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Article
March 10, 1934

Causal Factors in Tuberculosis: A Report of an Investigation Into the Incidence of Tuberculosis in Certain Tyneside Districts

Author Affiliations
 

By F. C. S. Bradbury, M.D., D.P.H., Medical Commissioner for Tyneside Inquiry. Paper. Price, 2/—. Pp. 126. London: National Association for the Prevention of Tuberculosis, [n. d.].

JAMA. 1934;102(10):794. doi:10.1001/jama.1934.02750100060030

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Abstract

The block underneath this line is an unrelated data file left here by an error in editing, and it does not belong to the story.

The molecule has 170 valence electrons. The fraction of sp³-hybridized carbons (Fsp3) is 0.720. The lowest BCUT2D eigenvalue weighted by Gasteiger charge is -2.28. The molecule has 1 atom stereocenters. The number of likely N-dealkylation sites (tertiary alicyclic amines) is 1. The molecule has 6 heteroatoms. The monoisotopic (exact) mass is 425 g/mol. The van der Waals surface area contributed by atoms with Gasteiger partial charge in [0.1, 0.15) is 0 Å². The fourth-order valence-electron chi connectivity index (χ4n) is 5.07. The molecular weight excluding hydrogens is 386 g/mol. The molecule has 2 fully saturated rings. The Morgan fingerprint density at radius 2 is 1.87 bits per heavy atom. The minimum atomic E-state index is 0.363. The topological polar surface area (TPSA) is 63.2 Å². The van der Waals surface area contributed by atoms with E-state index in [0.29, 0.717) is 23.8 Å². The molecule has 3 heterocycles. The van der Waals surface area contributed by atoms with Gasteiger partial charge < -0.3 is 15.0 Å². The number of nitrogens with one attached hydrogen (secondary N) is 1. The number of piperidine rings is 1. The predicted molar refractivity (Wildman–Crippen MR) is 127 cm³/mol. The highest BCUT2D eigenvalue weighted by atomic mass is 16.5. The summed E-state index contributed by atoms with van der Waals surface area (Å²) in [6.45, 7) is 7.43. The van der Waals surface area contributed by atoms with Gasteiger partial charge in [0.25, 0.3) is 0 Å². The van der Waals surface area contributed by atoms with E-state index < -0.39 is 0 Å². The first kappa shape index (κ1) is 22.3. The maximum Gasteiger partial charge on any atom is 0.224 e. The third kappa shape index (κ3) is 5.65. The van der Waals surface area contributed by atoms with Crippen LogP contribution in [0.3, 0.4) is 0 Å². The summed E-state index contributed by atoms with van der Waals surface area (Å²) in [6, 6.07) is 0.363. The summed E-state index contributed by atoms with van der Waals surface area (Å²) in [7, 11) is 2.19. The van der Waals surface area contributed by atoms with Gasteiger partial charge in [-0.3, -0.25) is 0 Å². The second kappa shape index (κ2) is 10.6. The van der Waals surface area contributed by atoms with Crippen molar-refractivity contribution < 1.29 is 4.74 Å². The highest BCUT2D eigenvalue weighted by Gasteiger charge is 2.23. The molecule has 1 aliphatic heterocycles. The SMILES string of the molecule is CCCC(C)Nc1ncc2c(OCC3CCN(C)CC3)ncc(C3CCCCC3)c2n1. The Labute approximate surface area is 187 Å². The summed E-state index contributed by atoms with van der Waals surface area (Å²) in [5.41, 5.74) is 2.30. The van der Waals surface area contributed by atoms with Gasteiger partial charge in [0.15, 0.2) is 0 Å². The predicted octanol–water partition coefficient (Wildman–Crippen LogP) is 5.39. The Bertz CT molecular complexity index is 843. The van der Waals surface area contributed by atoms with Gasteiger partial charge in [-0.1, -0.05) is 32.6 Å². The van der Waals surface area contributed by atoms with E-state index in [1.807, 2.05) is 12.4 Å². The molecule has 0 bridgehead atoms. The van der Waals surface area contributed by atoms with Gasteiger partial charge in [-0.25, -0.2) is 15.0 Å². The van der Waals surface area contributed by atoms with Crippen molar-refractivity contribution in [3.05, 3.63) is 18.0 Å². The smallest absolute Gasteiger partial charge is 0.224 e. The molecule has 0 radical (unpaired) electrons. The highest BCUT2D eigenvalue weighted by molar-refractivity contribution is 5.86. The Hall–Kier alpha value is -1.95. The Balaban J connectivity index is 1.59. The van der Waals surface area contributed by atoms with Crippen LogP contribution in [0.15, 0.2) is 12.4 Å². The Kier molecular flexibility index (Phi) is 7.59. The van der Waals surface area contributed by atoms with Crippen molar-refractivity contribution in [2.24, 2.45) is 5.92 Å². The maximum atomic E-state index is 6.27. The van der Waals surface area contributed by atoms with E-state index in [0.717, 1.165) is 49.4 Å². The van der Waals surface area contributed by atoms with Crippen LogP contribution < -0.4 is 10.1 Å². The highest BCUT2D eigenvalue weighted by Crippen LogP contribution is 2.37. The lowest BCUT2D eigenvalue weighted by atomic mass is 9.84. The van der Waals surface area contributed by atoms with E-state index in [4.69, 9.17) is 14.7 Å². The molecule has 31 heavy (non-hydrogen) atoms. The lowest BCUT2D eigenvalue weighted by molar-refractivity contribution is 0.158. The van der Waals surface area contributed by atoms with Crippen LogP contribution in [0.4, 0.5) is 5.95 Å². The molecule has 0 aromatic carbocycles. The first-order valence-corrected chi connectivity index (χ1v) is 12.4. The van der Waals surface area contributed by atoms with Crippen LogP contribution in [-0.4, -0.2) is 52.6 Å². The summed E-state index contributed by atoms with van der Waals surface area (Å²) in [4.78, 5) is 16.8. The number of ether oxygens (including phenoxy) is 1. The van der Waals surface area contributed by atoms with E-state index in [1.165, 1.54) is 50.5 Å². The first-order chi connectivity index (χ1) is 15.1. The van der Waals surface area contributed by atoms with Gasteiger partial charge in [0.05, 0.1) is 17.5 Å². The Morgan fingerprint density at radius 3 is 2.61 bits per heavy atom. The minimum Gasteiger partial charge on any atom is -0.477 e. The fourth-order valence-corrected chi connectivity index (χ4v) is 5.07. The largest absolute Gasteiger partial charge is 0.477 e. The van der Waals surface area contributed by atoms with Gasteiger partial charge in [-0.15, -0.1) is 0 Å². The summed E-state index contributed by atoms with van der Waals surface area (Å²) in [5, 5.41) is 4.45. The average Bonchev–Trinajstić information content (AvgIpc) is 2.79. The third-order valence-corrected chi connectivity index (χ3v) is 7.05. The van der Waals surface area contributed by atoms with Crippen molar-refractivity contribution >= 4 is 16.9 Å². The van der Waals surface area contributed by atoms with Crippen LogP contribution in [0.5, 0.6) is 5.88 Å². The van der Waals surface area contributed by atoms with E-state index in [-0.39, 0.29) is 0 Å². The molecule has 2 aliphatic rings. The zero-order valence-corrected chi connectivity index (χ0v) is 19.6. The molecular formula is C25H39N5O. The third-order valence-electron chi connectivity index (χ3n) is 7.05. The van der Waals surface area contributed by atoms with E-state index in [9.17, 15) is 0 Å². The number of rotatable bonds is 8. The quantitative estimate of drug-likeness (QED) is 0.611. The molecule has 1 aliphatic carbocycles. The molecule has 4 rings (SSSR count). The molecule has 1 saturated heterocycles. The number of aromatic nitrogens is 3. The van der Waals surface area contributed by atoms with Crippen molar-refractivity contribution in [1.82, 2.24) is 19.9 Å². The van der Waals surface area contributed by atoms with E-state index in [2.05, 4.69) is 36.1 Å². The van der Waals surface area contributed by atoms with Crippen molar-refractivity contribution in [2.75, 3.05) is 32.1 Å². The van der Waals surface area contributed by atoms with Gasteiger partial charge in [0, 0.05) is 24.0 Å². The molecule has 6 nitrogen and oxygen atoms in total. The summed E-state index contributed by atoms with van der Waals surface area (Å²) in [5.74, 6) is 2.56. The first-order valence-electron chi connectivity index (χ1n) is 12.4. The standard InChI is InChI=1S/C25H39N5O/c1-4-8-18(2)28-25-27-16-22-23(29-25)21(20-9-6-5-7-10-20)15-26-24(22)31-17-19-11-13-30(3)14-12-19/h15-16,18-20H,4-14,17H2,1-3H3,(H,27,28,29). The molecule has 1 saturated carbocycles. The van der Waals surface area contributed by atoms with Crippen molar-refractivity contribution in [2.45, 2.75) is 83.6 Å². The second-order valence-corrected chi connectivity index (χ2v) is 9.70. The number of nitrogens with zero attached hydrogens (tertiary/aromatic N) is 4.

Any decision of the causal factors in tuberculosis must take into account the fact that tubercle bacilli are the true causative agents; hence the discussion must necessarily devolve into a consideration of the conditions that affect the dissemination of the bacilli. The contrast in the incidence of tuberculosis in two towns in the same county was the impetus that started the present investigation. Jarrow and Blaydon in the county of Durham have a population of 32,000, but the tuberculosis morbidity of Jarrow is much higher than that of Blaydon. Overcrowding is given initial importance. This is a factor that has long been recognized as of importance in the transmission of tuberculosis, yet it cannot be overstressed as long as undiagnosed cases of tuberculosis and carriers of tubercle bacilli are free to infect their associates. "Intimate and prolonged" contact carries a definite meaning to all workers in tuberculosis, and overcrowding in

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